So anyway, please refrain from the recruitment process and try to actually provide valid counter arguements to my points in the future.

    Best regards,

    Pete.

    Like

    Comment by Pete Moss | October 27, 2015

  8. Pete,

    We can prove God does exist. But hardened sinners don’t want to accept that proof. No, we’re not all agnostics. I know He exists. No, I’m not the only one. By far.

    No, it’s not an offensive recruitment drive. I know you’re headed to Hell. I don’t want you to go there. I’ve shown you the way to be saved from going there. That’s called……love. I’ve cared enough to point you in the right direction. Your response indicates I was correct in my previous post. You don’t want there to be a God, neither do you want to admit your sin before Him.

    Perhaps you have heard of Penn and Teller? They are a famous comedy team. Penn is an avowed agnostic. He has made several youtube videos speaking about how if we Christians who know the gospel of Jesus Christ is true don’t ever engage in pointing people to Him, we are actually being evil. Adopting a sort of depraved indifference if you will. Though I paraphrase him here. He actually seemed to be genuinely touched in one video recounting how one man shared Christ with him, and he, Penn, could see the man genuinely cared for his soul. He didn’t call it an offensive recruitment drive. He had the discernment to see the love of one man towards him. But he still rejected Christ.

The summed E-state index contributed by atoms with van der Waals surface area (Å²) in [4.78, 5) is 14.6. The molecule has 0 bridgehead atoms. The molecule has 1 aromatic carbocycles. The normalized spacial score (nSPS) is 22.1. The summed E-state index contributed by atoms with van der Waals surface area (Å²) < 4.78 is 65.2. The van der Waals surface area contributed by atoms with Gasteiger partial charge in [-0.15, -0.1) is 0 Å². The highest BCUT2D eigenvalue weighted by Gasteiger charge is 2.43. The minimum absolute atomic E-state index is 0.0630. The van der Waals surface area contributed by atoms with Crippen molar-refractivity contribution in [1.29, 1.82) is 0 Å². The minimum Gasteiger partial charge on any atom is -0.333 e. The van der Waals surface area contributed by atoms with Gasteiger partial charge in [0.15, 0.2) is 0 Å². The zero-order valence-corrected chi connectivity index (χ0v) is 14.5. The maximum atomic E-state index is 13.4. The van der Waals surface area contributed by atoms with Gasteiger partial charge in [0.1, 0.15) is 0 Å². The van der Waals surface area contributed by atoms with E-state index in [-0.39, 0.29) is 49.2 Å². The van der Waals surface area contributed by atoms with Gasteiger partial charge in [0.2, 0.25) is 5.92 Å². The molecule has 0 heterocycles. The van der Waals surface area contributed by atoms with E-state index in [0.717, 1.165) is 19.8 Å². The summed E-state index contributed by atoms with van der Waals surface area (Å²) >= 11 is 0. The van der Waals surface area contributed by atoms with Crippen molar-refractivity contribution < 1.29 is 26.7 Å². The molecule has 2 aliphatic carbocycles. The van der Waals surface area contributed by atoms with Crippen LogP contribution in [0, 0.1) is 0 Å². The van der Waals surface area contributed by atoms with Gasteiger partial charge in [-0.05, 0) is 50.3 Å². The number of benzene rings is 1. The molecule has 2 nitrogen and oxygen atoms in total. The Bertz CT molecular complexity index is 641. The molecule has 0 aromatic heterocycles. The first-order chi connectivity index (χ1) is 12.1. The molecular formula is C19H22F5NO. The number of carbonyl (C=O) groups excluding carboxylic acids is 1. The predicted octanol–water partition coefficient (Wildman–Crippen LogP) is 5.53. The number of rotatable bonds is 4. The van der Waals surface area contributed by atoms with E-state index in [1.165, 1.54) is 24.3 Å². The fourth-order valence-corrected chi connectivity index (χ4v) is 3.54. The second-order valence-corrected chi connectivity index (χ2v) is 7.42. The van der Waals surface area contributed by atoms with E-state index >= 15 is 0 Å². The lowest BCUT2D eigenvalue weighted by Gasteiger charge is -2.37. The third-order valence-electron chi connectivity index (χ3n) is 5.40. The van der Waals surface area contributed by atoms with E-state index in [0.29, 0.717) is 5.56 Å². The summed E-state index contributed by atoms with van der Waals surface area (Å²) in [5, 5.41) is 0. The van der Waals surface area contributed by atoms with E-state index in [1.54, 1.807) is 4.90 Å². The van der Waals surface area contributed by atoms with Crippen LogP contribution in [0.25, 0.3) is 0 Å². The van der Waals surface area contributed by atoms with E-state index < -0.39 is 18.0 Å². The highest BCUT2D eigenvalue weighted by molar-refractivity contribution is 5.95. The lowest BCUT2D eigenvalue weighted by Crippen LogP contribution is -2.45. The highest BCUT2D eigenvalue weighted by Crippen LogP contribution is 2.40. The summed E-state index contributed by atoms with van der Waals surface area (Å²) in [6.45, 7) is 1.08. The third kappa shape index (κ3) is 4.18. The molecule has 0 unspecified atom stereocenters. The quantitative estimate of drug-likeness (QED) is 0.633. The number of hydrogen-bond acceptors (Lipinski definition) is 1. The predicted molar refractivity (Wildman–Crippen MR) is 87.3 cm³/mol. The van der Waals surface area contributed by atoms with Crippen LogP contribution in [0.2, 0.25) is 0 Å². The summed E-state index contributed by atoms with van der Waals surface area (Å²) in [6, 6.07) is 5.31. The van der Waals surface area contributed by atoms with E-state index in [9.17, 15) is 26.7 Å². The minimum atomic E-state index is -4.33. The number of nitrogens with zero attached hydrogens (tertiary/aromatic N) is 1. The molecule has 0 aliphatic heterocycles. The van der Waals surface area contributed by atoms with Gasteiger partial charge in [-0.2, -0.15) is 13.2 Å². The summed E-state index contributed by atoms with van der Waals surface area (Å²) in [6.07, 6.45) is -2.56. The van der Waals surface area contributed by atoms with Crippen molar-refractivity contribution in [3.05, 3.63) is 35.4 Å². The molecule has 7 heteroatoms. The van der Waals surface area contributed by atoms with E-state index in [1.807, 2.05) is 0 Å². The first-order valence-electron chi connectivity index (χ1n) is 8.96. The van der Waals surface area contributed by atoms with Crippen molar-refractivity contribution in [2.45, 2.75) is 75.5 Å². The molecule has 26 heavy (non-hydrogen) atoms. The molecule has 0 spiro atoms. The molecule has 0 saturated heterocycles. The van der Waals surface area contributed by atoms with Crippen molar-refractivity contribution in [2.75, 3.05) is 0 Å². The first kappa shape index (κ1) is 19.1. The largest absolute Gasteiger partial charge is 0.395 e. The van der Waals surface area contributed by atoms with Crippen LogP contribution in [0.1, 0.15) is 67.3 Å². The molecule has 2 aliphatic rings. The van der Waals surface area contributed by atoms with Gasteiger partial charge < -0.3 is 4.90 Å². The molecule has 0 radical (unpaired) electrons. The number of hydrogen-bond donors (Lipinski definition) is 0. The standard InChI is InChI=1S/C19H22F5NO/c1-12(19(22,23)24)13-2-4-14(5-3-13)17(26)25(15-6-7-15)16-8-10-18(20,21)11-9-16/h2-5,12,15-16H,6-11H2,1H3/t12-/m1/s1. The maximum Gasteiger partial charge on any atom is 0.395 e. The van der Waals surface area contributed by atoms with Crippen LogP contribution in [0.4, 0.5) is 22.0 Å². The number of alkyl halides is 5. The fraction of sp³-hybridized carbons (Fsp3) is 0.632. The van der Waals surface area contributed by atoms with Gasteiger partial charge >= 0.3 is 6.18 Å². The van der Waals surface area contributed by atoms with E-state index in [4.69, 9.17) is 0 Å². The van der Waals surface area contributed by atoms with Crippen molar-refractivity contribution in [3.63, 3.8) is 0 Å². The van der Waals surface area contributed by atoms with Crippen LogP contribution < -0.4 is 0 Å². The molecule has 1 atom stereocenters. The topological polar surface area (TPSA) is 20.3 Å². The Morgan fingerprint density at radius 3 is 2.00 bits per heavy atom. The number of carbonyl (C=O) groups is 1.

You’re not claiming to know God doesn’t exist? You’re saying you’re an agnostic? Then you’re not an atheist. The word ‘atheist’ means ‘no God’. I’m sure you know this. Atheists are saying there is no God. That’s what they believe. If you aren’t believing this, stop saying you’re an atheist. But don’t tell me I’m an agnostic. You don’t know what I know, or why I believe as I do.

    Do you want to know the only true and living God? Again, I point you to Jesus. If you don’t want to know Him, you won’t go. Judge your own heart. What do you see there? Do you want to know Him or not? He does love you.

    Like

    Comment by Scott Bradshaw | October 28, 2015